The mighty Yangtze's water level has been dropping for years as new towns crop up along its banks and older settlements, such as Chongqing, grow into vast megacities, with factories and farmers siphoning off their take, often in unregulated serve-themselves fashion. Meanwhile, the phalanx of dams has changed the river's hydrology, and Chinese and U.S. scientists project that glacial melt in Tibet, where the river begins, points to a diminished future. But most troubling, whether related to climate change or not, is that this year's rainfall in the provinces that water the upper Yangtze has been a trickle -- as much as 40 percent below the annual average for January to April. China is facing its worst drought in half a century.
The Yangtze, and all who depend on it, are suffering. In May, freight shipping was halted for a 140-mile stretch near the central city of Wuhan due to low water levels. In the parched central provinces of Hubei and Hunan, farmers have been struggling to keep vegetables alive, delaying planting the summer rice crop and losing livestock. The farmers' woes aren't theirs alone. The People's Daily reported on May 28 that in just one week the price of some key vegetables jumped more than 10 percent at a time when the central government is desperately trying to control inflation.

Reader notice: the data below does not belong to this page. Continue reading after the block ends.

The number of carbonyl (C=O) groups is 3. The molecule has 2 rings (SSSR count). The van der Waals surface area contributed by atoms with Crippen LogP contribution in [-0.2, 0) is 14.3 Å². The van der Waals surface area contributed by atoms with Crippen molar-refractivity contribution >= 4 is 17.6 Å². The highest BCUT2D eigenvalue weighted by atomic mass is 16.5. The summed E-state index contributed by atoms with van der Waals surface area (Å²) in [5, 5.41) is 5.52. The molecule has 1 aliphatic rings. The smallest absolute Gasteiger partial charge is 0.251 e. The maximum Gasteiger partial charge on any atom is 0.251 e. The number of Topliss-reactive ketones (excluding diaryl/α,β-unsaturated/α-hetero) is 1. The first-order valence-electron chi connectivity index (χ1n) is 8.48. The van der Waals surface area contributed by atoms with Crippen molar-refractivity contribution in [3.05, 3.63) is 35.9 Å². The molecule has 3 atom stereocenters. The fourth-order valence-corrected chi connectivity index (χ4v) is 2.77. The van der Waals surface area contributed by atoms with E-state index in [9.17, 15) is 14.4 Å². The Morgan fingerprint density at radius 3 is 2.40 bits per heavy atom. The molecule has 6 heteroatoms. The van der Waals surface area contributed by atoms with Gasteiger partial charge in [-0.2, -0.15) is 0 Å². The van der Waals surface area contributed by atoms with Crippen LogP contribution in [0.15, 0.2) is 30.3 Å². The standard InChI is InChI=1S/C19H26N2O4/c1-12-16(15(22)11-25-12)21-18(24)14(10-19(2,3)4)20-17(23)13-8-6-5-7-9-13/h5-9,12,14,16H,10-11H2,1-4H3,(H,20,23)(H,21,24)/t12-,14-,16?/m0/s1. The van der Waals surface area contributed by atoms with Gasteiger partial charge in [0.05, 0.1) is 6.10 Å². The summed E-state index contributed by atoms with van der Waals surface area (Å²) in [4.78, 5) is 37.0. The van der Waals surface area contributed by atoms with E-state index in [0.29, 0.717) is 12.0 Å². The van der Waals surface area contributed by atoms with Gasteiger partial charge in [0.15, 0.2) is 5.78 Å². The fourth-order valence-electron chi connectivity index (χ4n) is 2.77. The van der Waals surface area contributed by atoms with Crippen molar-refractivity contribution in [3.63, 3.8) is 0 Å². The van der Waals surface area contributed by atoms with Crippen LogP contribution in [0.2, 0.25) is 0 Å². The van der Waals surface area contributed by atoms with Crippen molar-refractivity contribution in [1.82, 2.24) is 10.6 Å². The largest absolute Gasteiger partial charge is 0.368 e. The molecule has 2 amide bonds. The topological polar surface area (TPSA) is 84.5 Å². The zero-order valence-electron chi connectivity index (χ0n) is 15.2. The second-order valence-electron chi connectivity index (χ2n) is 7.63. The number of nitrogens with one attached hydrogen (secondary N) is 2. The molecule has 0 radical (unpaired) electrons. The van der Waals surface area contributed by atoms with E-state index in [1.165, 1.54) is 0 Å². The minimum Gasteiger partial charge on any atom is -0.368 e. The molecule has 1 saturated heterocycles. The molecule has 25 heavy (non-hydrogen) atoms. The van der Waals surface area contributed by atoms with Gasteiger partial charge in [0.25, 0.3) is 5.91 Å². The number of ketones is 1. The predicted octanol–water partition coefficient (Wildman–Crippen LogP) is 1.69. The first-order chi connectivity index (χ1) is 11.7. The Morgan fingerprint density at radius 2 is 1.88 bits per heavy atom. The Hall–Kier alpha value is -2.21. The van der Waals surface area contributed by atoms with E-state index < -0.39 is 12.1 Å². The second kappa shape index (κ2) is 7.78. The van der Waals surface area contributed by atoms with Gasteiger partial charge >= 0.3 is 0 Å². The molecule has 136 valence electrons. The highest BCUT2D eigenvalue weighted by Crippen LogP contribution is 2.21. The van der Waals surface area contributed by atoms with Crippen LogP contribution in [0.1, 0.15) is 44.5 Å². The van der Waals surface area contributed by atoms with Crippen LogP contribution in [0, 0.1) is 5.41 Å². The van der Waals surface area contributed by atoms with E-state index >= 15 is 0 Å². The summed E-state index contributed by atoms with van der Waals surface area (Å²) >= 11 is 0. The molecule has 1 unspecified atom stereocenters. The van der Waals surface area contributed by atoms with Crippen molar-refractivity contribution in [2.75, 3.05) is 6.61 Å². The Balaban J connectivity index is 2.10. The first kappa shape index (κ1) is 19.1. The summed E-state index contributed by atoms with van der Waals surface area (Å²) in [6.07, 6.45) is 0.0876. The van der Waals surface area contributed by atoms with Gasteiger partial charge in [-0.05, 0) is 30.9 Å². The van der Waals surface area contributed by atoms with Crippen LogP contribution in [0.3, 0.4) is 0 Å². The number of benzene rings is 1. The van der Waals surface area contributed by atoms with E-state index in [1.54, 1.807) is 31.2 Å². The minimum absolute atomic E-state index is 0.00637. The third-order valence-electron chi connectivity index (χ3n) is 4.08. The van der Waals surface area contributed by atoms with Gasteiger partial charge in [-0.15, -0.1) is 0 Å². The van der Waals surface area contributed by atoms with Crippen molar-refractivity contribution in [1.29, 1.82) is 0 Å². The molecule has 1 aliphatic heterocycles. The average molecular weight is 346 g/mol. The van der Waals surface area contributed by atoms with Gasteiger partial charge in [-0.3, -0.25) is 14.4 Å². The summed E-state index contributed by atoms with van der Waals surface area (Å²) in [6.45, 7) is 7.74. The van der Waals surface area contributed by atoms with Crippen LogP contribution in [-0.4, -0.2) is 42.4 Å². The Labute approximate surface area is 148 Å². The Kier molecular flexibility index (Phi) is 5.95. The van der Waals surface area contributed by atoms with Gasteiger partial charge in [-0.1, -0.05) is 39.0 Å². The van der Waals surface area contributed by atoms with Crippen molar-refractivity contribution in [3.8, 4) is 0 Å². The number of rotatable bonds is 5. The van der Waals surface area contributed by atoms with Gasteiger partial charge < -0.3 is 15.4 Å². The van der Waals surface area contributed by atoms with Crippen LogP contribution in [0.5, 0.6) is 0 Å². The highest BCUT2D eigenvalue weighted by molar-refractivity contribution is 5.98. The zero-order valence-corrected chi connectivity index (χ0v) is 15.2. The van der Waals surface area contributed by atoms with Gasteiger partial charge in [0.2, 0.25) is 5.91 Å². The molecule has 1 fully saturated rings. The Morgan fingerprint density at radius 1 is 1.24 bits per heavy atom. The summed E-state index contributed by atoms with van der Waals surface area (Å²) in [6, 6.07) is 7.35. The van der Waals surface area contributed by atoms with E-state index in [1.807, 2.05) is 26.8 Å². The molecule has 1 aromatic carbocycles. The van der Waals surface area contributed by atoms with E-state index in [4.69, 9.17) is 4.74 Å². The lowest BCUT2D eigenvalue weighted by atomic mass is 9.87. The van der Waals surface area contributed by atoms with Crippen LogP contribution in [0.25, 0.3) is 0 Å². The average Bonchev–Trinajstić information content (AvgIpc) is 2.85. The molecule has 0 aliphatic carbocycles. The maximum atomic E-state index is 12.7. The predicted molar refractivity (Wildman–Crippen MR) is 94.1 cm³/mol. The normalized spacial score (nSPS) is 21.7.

Meanwhile, rolling blackouts have hit central and southern China as many of the dams on the river are operating below capacity. That includes the Three Gorges Dam, whose operator reports that water levels behind the dam are 40 percent lower than usual. Shanghai, which receives a portion of its electricity from Three Gorges, is one of many cities feeling the crunch. (Barge traffic carrying coal down the river has also been strained by the low water levels.) Last week, Shanghai's largest utility company announced that factories and retail stores could soon face outages.
Shanghai's well-heeled elite are often blissfully isolated from the development woes facing China's poorer hinterlands, but the drought has revealed their common vulnerability. In addition to its power, Shanghai's water supply is at risk. The city's municipal water is drawn from two reservoirs that tap the mouth of the Yangtze. With less water flowing downstream into the river's mouth, salt-laden seawater has begun to push upstream. On May 25, the Shanghai Water Authority disclosed possible contamination of the city's freshwater supply by unusual "salt tides."